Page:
So you’re more open to play dad now?

It’s not the question of playing dad. I feel somewhere it will open gates for all actors. Aamir is doing it in Dangal, Akshay Kumar in Brothers, Ajay (Devgn) in Drishyam. So it’s great for us. I think salt and pepper is the new sexy.

You were very secretive about your look in the film. You didn’t want it to be revealed.

I didn’t want people to speculate and write things ke baal color kar raha hai, yeh kar raha hai, woh kar raha hai. Why should I take that f**king stress? Once they saw my work and when the theatrical trailer came out, people would anyway know. So I put my foot down and it was a part of my contract that I won’t promote the film and I won’t be in any teaser or poster.

But you were on the film’s poster.

Yes, that was decided later. Ritesh and Farhan came to me and said it’s a patriarch’s film. It’s from his point of view – actually it is from Pluto’s POV — the patriarch Kamal Mehra is the main part. It’s a family film about these four people. Without the main member of the family, it might come across as a romantic film and send out the wrong message. Then I did one poster and the theatrical trailer after a lot of bargaining. They told me you are the first actor we have met who is saying he doesn’t want any publicity. Yaar, kitni baar publicity mili hai, I am not a bloody bhookha for publicity. I guarded my look so much. Not a single picture came out during shooting. Given that on the ship there were 2700 people, someone or the other could have taken a photograph. Even all my co-actors were taking selfies.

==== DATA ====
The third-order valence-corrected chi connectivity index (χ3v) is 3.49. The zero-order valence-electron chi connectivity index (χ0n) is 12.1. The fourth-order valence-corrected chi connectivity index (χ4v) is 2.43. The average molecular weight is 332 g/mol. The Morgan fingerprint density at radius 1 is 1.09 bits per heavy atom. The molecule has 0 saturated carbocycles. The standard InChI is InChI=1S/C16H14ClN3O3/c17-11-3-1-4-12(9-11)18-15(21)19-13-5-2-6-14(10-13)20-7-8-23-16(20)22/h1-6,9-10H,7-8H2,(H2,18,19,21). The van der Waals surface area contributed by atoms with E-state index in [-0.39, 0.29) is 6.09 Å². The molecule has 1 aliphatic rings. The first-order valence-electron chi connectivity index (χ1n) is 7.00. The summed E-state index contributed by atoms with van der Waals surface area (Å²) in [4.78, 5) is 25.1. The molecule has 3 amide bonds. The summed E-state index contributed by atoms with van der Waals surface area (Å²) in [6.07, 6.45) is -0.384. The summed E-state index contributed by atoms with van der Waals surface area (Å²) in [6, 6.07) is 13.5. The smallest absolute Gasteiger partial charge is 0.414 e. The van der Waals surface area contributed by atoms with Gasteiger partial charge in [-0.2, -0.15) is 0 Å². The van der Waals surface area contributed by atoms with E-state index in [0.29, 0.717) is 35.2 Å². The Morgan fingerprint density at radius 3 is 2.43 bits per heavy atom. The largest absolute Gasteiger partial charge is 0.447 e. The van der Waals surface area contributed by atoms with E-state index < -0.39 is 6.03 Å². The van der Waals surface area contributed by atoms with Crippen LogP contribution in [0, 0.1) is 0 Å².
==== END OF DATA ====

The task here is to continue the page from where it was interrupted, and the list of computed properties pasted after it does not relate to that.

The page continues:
How did you manage that?

I protected myself. I bought lot of camouflage stuff from LA. I had a full production team and security around me to ensure no one took a picture. I used to constantly be wearing hats and caps. Once, from Mehboob Studios only one top shot was taken. Someone had fixed a camera and taken a top shot. But the first time people actually saw me was when we gave the first look in one of the newspapers and then the theatrical trailer.

You did South films at the beginning of your career. Why not later?

I was going there because beggars can’t be choosers. At that time, I was not getting any work here. To work in South films is a tough journey. You want to be with your family, you want to stay where your roots are. I only went there as I was not getting any work here and there I was getting roles as a leading man. Here everybody wanted to give me bit roles only. There came a stage where they wanted me only for one scene. That was very humiliating. I wanted to rise. I got out of here because mentally I decided, “I am no longer going to do that.”